Home price growth in West Coast markets shows the most deceleration
Housing market activity slowed considerably over the summer, leading to widespread deceleration in home price growth and rising concerns of a real estate downturn.
In June, the CoreLogic S&P Case-Shiller Index posted an 18% increase, down from a 19.9% gain in May, marking the third month of slower annual home price appreciation. Still, due to the price acceleration of recent months, June’s year-over-year increase was the second strongest since the beginning of the data series (Figure 1). At 18.8%, June 2021 had the strongest growth recorded for that month.
A substantial decline in the non-seasonally adjusted month-to-month index, which slowed to 0.6% in June from a 2.6% peak increase in March and a 1.6% gain in May, also suggests that home price growth is rapidly returning to its long-term average. Between 2015 and 2020, the monthly index changes from May to June averaged about 0.8% (Figure 2). CoreLogic’s Home Price Index forecasts annual home price growth to return close to its historic average in 2023 – about 6%.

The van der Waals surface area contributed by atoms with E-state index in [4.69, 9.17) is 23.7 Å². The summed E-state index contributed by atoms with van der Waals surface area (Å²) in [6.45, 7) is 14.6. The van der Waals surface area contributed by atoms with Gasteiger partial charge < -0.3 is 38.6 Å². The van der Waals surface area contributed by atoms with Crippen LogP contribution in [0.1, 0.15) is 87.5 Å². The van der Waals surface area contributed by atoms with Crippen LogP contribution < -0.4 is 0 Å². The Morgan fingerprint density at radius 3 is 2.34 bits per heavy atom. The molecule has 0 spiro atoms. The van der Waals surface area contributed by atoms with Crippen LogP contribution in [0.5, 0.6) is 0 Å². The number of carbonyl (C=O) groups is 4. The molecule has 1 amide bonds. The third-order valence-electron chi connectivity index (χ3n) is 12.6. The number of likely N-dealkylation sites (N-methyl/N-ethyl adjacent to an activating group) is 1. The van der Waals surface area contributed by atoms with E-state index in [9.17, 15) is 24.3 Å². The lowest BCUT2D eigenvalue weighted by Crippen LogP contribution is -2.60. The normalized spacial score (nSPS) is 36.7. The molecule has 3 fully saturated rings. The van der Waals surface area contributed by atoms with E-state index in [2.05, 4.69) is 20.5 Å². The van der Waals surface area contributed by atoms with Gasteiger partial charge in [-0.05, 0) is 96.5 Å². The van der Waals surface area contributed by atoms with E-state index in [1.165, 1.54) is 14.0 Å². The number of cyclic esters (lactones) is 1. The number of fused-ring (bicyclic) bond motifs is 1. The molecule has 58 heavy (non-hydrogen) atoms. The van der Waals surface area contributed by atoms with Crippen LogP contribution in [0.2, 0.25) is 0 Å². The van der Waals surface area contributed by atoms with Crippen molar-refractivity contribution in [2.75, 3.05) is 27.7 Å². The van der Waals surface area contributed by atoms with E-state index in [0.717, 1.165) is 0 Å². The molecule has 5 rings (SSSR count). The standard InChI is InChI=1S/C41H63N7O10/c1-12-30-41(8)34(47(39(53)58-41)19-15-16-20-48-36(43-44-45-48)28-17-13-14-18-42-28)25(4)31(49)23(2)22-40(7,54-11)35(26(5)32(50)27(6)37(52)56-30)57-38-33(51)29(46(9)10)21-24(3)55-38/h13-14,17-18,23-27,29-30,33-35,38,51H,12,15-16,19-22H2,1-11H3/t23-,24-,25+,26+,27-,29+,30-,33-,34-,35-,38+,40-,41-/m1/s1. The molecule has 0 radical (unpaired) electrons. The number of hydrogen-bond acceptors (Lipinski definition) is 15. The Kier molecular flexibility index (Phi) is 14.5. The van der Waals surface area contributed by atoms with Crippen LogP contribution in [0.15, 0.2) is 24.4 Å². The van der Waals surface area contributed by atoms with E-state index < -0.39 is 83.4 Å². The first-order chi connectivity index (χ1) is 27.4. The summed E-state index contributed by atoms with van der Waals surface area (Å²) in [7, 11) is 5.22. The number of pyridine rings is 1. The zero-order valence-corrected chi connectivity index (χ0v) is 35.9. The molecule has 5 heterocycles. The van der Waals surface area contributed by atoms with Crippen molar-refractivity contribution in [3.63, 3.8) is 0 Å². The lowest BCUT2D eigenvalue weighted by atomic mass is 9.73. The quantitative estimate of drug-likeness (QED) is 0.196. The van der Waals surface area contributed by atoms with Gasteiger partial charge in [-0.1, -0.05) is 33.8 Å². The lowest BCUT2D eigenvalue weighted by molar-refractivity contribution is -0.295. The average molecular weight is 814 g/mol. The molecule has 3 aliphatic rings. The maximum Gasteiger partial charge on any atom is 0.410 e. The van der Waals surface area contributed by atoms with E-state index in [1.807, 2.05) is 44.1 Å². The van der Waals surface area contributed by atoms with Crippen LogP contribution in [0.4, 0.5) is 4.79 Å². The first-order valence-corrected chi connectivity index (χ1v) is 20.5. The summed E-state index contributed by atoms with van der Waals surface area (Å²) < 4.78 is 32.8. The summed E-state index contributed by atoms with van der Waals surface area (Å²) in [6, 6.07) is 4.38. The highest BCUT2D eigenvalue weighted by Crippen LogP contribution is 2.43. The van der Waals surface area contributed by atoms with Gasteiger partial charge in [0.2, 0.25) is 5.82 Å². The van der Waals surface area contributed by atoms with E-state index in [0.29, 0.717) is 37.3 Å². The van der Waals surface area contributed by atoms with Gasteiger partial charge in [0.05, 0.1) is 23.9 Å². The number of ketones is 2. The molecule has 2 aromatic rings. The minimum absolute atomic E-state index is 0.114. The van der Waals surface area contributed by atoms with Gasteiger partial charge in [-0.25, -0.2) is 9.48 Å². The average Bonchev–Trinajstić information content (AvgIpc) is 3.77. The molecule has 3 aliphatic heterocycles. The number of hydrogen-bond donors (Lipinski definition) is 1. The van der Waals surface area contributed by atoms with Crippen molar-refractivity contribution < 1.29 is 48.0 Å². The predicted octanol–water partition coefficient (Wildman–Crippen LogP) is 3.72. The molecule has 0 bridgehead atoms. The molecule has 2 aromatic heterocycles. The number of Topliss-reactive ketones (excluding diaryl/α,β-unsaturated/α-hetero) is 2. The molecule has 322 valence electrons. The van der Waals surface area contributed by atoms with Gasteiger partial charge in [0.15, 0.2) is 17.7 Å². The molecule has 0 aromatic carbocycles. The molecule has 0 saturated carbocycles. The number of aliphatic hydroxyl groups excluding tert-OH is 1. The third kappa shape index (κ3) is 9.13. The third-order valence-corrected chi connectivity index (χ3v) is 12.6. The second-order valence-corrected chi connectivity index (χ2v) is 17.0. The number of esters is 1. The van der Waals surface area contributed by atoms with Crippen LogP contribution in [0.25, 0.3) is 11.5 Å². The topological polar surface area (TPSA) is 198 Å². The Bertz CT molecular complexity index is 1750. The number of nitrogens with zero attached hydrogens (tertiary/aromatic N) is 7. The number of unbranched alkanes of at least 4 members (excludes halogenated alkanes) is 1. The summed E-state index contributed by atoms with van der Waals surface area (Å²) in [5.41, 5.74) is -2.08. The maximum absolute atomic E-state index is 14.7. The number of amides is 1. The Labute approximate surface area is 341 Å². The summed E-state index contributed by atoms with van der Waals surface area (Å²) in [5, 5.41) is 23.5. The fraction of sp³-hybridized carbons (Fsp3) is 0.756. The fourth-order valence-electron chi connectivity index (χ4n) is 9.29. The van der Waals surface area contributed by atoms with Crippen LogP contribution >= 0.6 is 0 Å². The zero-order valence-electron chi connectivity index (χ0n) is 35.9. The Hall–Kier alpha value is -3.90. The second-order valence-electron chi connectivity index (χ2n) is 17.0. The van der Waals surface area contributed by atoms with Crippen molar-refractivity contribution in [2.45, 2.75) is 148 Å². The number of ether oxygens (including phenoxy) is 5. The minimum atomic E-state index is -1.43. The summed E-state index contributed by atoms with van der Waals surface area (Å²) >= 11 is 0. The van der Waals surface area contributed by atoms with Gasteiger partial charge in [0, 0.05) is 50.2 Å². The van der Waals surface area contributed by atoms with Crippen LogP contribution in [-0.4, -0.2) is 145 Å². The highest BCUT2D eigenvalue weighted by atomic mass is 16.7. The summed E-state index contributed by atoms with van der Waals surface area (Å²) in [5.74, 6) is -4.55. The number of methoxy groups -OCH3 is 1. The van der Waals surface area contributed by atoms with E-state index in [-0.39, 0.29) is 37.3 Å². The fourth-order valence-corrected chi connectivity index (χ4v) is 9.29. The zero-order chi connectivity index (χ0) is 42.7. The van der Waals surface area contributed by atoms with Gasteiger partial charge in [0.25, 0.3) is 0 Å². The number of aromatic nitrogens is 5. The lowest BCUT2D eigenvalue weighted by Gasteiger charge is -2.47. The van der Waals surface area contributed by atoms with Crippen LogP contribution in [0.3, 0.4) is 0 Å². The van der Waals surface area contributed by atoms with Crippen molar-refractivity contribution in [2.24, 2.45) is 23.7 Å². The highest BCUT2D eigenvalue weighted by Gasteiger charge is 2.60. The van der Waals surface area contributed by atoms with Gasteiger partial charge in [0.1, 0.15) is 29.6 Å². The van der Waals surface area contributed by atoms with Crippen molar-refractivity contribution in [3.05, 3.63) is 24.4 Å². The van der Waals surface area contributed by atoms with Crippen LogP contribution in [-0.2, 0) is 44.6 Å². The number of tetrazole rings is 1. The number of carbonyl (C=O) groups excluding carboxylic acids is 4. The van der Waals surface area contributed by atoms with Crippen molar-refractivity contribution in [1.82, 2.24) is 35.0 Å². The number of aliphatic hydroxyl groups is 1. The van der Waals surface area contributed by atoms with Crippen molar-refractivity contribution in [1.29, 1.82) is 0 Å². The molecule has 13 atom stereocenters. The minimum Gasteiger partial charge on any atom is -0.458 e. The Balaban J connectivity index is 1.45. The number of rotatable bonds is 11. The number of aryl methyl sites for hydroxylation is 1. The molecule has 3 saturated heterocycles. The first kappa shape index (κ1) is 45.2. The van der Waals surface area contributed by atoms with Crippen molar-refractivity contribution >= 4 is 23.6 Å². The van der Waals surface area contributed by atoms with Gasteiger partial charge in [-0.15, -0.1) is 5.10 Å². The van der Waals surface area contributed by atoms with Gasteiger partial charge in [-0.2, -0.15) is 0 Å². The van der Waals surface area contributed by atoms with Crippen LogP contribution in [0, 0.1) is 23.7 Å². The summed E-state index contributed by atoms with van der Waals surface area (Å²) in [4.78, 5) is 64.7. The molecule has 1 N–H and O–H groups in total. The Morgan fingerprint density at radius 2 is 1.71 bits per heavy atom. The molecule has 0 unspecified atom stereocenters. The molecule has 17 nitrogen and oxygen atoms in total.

Currently, year-to-date home sales are about 15% below 2021. If mortgage rates continue to hover around 5.5%, overall 2022 total home sales could see the same overall decline – around 15% lower compared with 2021. Nevertheless, if mortgage rates move beyond 6% again, housing demand is likely to dampen further and bring 2022 total sales even lower. Markets on the West Coast, particularly those in California, as well as markets that benefited from increases in second-home purchases during the COVID-19 pandemic, continue to drive the decline in sales. Meanwhile, affordable markets are still seeing home sales hold steady despite the uptick in mortgage rates.